New Forms, New Colors, New Logic: Writing Music in the Romantic Era
Music has always been an essential part of the arts, with classical music in particular holding a special place. And like most of the arts, classical music exemplifies and affects the general worldview of a given period in history. Because of this, Western classical music is typically divided into four periods- Baroque, Classical, Romantic, and Contemporary- with each period differing from the others greatly in sound, mood, and emotion. Yet one period especially stands out from its predecessors when it comes to the art and science of writing music, and that is the Romantic Period, an era which dates roughly from 1830 until 1910 (Musician’s Guide to Theory and Analysis p. A71). During the Romantic Period, great changes were made to the way Western music was written. Composers defied the conventions of the previous era by refusing to regard old forms and rules with respect, instead changing them and in some cases departing from them entirely. Three great composers of this era- Chopin, Schumann, and Berlioz- provide perfect examples of this in their work. Frederick Chopin is known as one of the greatest composers for the piano in music history, at least in part due to the fact that he was the only major composer to ever limit himself so consistently to one instrument. (Vintage Guide to Classical Music 249) His style is quintessentially Romantic: sophisticated, beautiful, often passionate, and full of the gorgeous melodies and complex rhythms that characterize this period. Chopin himself was physically delicate and often sick, dying of tuberculosis at the age of 39, but his attitude towards writing music was anything but weak. He boldly reinvented forms and used dissonance with great freedom; indeed, even the sensitive listener Mendelssohn complained that “one does not even know at times whether the notes he plays are right or wrong” (The Romantic Generation 246). But one of Chopin’s most startling musical inventions was his use of monophony.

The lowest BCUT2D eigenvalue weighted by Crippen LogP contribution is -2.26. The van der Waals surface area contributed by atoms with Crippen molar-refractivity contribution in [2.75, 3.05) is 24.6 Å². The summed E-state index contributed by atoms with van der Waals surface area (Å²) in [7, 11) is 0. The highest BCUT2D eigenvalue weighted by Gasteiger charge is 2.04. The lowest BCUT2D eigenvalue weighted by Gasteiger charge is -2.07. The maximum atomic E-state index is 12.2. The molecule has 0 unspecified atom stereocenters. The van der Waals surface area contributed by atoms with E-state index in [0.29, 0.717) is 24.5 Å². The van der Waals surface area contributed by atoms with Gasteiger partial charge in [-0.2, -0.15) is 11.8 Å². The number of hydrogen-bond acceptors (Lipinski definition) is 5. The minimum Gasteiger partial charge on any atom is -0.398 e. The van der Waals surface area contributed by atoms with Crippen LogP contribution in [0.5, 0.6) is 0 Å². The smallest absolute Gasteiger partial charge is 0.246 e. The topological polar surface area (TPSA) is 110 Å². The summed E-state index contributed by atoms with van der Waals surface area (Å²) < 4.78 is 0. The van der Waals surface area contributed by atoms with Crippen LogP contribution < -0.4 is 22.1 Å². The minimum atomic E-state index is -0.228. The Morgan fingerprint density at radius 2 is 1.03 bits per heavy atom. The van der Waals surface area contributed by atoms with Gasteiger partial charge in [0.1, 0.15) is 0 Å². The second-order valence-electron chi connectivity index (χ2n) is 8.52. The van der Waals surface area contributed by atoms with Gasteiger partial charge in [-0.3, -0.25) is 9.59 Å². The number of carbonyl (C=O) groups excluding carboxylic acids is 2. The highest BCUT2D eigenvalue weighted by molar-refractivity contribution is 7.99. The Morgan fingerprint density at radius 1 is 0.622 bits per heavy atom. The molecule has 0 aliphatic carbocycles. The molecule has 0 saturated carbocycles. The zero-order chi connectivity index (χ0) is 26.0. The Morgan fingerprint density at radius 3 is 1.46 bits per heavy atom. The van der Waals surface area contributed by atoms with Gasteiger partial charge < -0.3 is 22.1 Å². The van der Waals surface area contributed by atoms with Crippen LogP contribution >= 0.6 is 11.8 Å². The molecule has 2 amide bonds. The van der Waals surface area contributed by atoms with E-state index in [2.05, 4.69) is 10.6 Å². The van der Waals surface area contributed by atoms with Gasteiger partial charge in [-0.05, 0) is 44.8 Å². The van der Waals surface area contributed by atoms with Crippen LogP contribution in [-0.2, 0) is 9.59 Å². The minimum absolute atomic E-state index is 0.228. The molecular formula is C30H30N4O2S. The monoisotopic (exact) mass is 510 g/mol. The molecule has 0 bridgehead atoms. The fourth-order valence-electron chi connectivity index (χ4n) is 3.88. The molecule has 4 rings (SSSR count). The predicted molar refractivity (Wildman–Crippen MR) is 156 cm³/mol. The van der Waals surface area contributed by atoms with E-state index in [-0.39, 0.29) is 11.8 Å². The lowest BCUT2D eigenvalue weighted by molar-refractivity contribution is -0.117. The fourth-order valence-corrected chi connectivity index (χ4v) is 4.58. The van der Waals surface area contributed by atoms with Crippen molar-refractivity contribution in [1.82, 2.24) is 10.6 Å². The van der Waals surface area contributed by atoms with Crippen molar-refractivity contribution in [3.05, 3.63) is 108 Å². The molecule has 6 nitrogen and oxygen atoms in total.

In earlier eras, one strong convention was that of harmony use. In works for piano or orchestra, lines of music, especially motifs that were repeated, would almost always be harmonized with some aspect of the harmony varying in each repetition. Works for “melody-only” instruments like flute, violin, or cello simply wouldn’t have unvarying repetition of a note or small series of notes- it was not that it was passé, it was just musical common sense. Indeed, one of the greatest tests of a composer was the ability to compose a single unaccompanied line that implied four-part harmony, such as Bach’s violin partitas. (Romantic Generation 290) Yet Chopin, a master in the exacting art of writing harmony known as counterpoint, chose to depart from these conventions in favor of the physiological impact of repetition. Chopin’s Polonaise in F sharp Minor op. 44 unequivocally employs this repetition in the form of monophony. What makes it have such “shock value” to a listener is that certain of the elements of music are reduced to zero- but that allows a listener to see more clearly how other elements work, and how they can replace the vanished ones. Chopin does this in this finale through a middle section in which there are almost no dynamic markings other than a single indication for forte (loud) and accents on every first beat. Instead of the flowing lines and emotions of the previous section, this section is almost pure rhythm, with some arbitrary cadences that only emphasize the driving beat. Chopin meant this section to sound military, and it does: in each bar, there are four very quick (thirty-second) notes to imitate a snare drum roll, and then four sharp eighth notes to reproduce hard timpani strikes. (Romantic Generation 289) This would be unthinkable in earlier music; a drum does not have pitch so repetition had always been allowed, but confining a pitched instrument to rhythm, much less actually imitating a...
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